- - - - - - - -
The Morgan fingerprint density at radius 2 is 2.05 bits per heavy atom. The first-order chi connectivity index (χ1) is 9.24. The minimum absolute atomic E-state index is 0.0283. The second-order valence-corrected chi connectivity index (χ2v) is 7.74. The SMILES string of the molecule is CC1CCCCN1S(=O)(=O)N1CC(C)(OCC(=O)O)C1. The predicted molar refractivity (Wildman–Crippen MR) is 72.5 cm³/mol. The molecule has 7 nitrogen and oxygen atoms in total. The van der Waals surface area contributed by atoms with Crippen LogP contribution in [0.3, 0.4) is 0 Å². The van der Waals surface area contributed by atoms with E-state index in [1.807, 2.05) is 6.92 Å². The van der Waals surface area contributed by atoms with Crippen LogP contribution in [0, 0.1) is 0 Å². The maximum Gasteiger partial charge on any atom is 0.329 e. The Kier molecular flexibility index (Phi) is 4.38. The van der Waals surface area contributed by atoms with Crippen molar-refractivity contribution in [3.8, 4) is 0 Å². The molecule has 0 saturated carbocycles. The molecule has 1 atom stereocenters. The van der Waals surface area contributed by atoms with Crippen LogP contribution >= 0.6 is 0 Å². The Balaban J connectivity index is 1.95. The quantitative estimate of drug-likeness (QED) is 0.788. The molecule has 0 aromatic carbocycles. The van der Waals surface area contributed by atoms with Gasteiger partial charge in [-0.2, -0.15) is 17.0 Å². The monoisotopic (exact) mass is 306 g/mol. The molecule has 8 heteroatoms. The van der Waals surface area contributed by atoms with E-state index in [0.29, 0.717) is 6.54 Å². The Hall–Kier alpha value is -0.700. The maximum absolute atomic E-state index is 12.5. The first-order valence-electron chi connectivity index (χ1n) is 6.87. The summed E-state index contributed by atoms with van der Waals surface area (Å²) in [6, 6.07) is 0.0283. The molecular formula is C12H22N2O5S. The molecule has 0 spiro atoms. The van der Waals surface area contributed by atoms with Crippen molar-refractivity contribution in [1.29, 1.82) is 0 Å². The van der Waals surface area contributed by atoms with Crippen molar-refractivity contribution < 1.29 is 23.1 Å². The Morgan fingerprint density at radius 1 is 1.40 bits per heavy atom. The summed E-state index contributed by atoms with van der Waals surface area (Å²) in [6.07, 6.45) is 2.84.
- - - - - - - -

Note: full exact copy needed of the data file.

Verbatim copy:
The Morgan fingerprint density at radius 2 is 2.05 bits per heavy atom. The first-order chi connectivity index (χ1) is 9.24. The minimum absolute atomic E-state index is 0.0283. The second-order valence-corrected chi connectivity index (χ2v) is 7.74. The SMILES string of the molecule is CC1CCCCN1S(=O)(=O)N1CC(C)(OCC(=O)O)C1. The predicted molar refractivity (Wildman–Crippen MR) is 72.5 cm³/mol. The molecule has 7 nitrogen and oxygen atoms in total. The van der Waals surface area contributed by atoms with Crippen LogP contribution in [0.3, 0.4) is 0 Å². The van der Waals surface area contributed by atoms with E-state index in [1.807, 2.05) is 6.92 Å². The van der Waals surface area contributed by atoms with Crippen LogP contribution in [0, 0.1) is 0 Å². The maximum Gasteiger partial charge on any atom is 0.329 e. The Kier molecular flexibility index (Phi) is 4.38. The van der Waals surface area contributed by atoms with Crippen molar-refractivity contribution in [3.8, 4) is 0 Å². The molecule has 0 saturated carbocycles. The molecule has 1 atom stereocenters. The van der Waals surface area contributed by atoms with Crippen LogP contribution >= 0.6 is 0 Å². The Balaban J connectivity index is 1.95. The quantitative estimate of drug-likeness (QED) is 0.788. The molecule has 0 aromatic carbocycles. The van der Waals surface area contributed by atoms with Gasteiger partial charge in [-0.2, -0.15) is 17.0 Å². The monoisotopic (exact) mass is 306 g/mol. The molecule has 8 heteroatoms. The van der Waals surface area contributed by atoms with E-state index in [0.29, 0.717) is 6.54 Å². The Hall–Kier alpha value is -0.700. The maximum absolute atomic E-state index is 12.5. The first-order valence-electron chi connectivity index (χ1n) is 6.87. The summed E-state index contributed by atoms with van der Waals surface area (Å²) in [6, 6.07) is 0.0283. The molecular formula is C12H22N2O5S. The molecule has 0 spiro atoms. The van der Waals surface area contributed by atoms with Crippen molar-refractivity contribution in [1.29, 1.82) is 0 Å². The van der Waals surface area contributed by atoms with Crippen molar-refractivity contribution < 1.29 is 23.1 Å². The Morgan fingerprint density at radius 1 is 1.40 bits per heavy atom. The summed E-state index contributed by atoms with van der Waals surface area (Å²) in [6.07, 6.45) is 2.84.